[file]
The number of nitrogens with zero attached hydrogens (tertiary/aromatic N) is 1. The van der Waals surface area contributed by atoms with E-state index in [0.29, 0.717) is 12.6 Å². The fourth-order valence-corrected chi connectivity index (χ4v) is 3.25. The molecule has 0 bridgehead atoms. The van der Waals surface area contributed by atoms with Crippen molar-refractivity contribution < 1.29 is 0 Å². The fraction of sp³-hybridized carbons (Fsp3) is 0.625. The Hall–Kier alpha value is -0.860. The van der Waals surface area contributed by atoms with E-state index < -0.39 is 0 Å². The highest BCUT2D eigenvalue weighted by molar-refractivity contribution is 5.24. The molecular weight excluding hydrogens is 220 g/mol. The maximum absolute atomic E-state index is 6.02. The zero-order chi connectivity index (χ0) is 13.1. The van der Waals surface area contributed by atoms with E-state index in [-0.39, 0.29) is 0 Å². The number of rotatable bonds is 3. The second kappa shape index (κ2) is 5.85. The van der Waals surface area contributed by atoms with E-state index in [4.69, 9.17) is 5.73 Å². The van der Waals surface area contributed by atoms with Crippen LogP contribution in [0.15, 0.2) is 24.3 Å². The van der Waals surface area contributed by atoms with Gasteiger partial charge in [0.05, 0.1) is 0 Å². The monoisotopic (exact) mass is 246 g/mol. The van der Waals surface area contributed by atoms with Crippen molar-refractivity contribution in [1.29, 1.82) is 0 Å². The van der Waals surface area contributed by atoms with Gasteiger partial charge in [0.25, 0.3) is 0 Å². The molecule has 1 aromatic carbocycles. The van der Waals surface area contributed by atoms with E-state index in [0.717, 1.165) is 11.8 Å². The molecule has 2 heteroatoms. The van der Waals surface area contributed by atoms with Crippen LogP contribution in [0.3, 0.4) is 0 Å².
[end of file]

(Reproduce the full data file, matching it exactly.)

The number of nitrogens with zero attached hydrogens (tertiary/aromatic N) is 1. The van der Waals surface area contributed by atoms with E-state index in [0.29, 0.717) is 12.6 Å². The fourth-order valence-corrected chi connectivity index (χ4v) is 3.25. The molecule has 0 bridgehead atoms. The van der Waals surface area contributed by atoms with Crippen molar-refractivity contribution < 1.29 is 0 Å². The fraction of sp³-hybridized carbons (Fsp3) is 0.625. The Hall–Kier alpha value is -0.860. The van der Waals surface area contributed by atoms with E-state index < -0.39 is 0 Å². The highest BCUT2D eigenvalue weighted by molar-refractivity contribution is 5.24. The molecular weight excluding hydrogens is 220 g/mol. The maximum absolute atomic E-state index is 6.02. The zero-order chi connectivity index (χ0) is 13.1. The van der Waals surface area contributed by atoms with E-state index in [-0.39, 0.29) is 0 Å². The number of rotatable bonds is 3. The second kappa shape index (κ2) is 5.85. The van der Waals surface area contributed by atoms with E-state index in [4.69, 9.17) is 5.73 Å². The van der Waals surface area contributed by atoms with Crippen LogP contribution in [0.15, 0.2) is 24.3 Å². The van der Waals surface area contributed by atoms with Gasteiger partial charge in [0.05, 0.1) is 0 Å². The monoisotopic (exact) mass is 246 g/mol. The van der Waals surface area contributed by atoms with Crippen molar-refractivity contribution in [1.29, 1.82) is 0 Å². The van der Waals surface area contributed by atoms with Gasteiger partial charge in [0.25, 0.3) is 0 Å². The molecule has 1 aromatic carbocycles. The van der Waals surface area contributed by atoms with E-state index in [0.717, 1.165) is 11.8 Å². The molecule has 2 heteroatoms. The van der Waals surface area contributed by atoms with Crippen LogP contribution in [0.3, 0.4) is 0 Å².